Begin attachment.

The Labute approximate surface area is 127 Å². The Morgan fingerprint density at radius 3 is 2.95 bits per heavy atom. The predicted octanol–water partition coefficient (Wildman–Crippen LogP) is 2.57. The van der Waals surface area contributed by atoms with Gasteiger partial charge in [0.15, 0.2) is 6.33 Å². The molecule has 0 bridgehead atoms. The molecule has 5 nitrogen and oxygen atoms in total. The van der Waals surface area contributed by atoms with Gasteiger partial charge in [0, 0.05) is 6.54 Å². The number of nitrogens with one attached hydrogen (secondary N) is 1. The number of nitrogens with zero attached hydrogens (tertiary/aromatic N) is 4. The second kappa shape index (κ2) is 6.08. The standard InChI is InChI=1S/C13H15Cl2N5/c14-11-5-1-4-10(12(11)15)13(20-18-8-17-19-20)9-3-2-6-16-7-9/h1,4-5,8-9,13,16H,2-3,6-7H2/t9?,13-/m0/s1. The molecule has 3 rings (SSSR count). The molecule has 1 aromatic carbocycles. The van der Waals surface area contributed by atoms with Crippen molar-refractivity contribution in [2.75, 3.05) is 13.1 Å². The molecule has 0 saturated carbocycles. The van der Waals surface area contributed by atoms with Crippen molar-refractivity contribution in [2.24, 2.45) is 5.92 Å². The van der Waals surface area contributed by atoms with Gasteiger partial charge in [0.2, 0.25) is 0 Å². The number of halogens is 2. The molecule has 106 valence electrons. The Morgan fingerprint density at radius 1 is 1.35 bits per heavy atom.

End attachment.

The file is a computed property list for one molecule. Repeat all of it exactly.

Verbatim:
The Labute approximate surface area is 127 Å². The Morgan fingerprint density at radius 3 is 2.95 bits per heavy atom. The predicted octanol–water partition coefficient (Wildman–Crippen LogP) is 2.57. The van der Waals surface area contributed by atoms with Gasteiger partial charge in [0.15, 0.2) is 6.33 Å². The molecule has 0 bridgehead atoms. The molecule has 5 nitrogen and oxygen atoms in total. The van der Waals surface area contributed by atoms with Gasteiger partial charge in [0, 0.05) is 6.54 Å². The number of nitrogens with one attached hydrogen (secondary N) is 1. The number of nitrogens with zero attached hydrogens (tertiary/aromatic N) is 4. The second kappa shape index (κ2) is 6.08. The standard InChI is InChI=1S/C13H15Cl2N5/c14-11-5-1-4-10(12(11)15)13(20-18-8-17-19-20)9-3-2-6-16-7-9/h1,4-5,8-9,13,16H,2-3,6-7H2/t9?,13-/m0/s1. The molecule has 3 rings (SSSR count). The molecule has 1 aromatic carbocycles. The van der Waals surface area contributed by atoms with Crippen molar-refractivity contribution in [2.75, 3.05) is 13.1 Å². The molecule has 0 saturated carbocycles. The van der Waals surface area contributed by atoms with Crippen molar-refractivity contribution in [2.24, 2.45) is 5.92 Å². The van der Waals surface area contributed by atoms with Gasteiger partial charge in [0.2, 0.25) is 0 Å². The number of halogens is 2. The molecule has 106 valence electrons. The Morgan fingerprint density at radius 1 is 1.35 bits per heavy atom.